Do You Need a Will or Trust?

The Need for a Will or Trust

What is a Trust?

A trust is a legal document that allows a third party, a trustee, to hold and direct assets in a trust fund on behalf of a beneficiary. A trust greatly expands your options when it comes to managing your assets, whether you’re trying to shield your wealth from taxes or pass it on to your children.

Although trusts are used by people with significant assets and/or estates, a trust can be used by anyone who wants to take advantage of some of the benefits it offers, such as allowing your heirs to avoid probate.

By creating a trust, you can:

Determine where your assets go and when your beneficiaries have access to them.

Save your beneficiaries (your children) from paying estate taxes and court fees.

Protect your assets from creditors that your beneficiaries may have, or from loss through divorce settlements.

Direct where remaining assets should go in the event of a beneficiary’s death. This can be helpful in a family that includes second marriages and step-children.

Avoid a lengthy probate court process.  Probate is a process an estate may go through depending on the amount of your estate or if there is no will.  It can be expensive and take months to years to settle, leaving beneficiaries hanging while the legal process takes place.

There are many different types of trusts, however, the most common is the Marital Trust between spouses which allows for the marital deduction at the death of the first spouse. 

Trusts should be done by a knowledgeable estate planning attorney.  They are expensive, however, if you have a large estate, the expense is worth it.

The Need for a Will

It is extremely important to have a will to list distribution of your assets at death.  A will also names beneficiaries and lists property owned by the deceased.  Depending on the size of your estate, a will may be sufficient for most people without the need of a trust.  One very important reason for making sure your will or trust is up to date is in the case where both parents die prematurely and who would take care of the children.  Also, like it or not, siblings and heirs fight needlessly over money and to have everything spelled out will eliminate most of that nonsense.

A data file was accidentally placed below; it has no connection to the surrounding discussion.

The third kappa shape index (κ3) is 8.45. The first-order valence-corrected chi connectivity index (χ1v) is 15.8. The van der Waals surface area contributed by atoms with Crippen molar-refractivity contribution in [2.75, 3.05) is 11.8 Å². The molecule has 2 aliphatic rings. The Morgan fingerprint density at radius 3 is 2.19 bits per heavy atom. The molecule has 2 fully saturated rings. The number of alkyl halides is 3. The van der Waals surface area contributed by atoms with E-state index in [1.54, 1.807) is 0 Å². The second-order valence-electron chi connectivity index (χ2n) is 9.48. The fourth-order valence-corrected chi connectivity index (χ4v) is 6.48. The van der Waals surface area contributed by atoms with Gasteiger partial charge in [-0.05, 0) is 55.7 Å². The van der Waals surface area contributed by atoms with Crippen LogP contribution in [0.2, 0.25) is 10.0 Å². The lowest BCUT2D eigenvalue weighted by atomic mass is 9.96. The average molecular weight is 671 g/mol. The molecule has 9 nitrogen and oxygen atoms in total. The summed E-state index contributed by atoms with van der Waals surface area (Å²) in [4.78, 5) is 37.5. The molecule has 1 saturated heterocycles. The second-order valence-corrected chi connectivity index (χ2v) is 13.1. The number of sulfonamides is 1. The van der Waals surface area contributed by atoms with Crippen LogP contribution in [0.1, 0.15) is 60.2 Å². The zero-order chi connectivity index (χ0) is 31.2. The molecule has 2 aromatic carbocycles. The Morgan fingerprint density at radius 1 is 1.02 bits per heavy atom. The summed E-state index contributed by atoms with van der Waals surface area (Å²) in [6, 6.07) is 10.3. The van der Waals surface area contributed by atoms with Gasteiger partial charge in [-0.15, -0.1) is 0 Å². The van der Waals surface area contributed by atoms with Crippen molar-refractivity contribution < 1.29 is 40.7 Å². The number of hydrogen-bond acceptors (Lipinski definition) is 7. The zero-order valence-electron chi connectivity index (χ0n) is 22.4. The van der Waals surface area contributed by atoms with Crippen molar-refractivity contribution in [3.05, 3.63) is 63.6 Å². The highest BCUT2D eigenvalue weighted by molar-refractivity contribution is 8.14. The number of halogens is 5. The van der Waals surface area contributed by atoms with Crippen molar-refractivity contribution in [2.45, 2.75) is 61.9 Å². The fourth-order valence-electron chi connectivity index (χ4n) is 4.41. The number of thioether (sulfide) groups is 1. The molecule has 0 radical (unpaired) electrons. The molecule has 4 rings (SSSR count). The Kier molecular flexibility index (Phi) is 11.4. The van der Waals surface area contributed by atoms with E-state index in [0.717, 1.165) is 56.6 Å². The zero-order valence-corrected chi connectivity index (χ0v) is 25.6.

Review your will or trust periodically especially if major life-changing events have taken place.

What should be included in a Will

A list of all property.  This includes absolutely everything:  life insurance, bank accounts, retirement accounts, real estate, personal property, etc. 

Distribution wishes to the beneficiaries.

Who will care for children or special needs family members should this be a consideration.

A durable power of attorney for medical and estate, and an advance medical directive. 

Who you would like to be the executor of your will.

Of course, there may be other considerations that are individual.

Different ways to draw up a Will

Seek the services of an attorney.

You can type the will yourself and have two witnesses sign it.

You can do a holographic will, which means you write the will in your own handwriting and sign it.

It’s very important, however, to use proper language if you are doing your own will.  For example:  Title the document “Last Will and Testament,” then state that you declare this is “the last will and testament of (your name).” State that you are of sound mind. List your complete address and date of birth so that there can be no confusion as to your identity. State that you revoke any prior wills created before this document.  Print your name, full address, and date at the bottom of the will. Include a line for your signature and three additional spaces for names, addresses, dates, and signatures of each of the three witnesses.

Also, if you choose to do a will, not a trust, each spouse needs to have their own individual will. 

Velinda Peyton

Financial and Retirement Consultant

Rancho Cucamonga, CA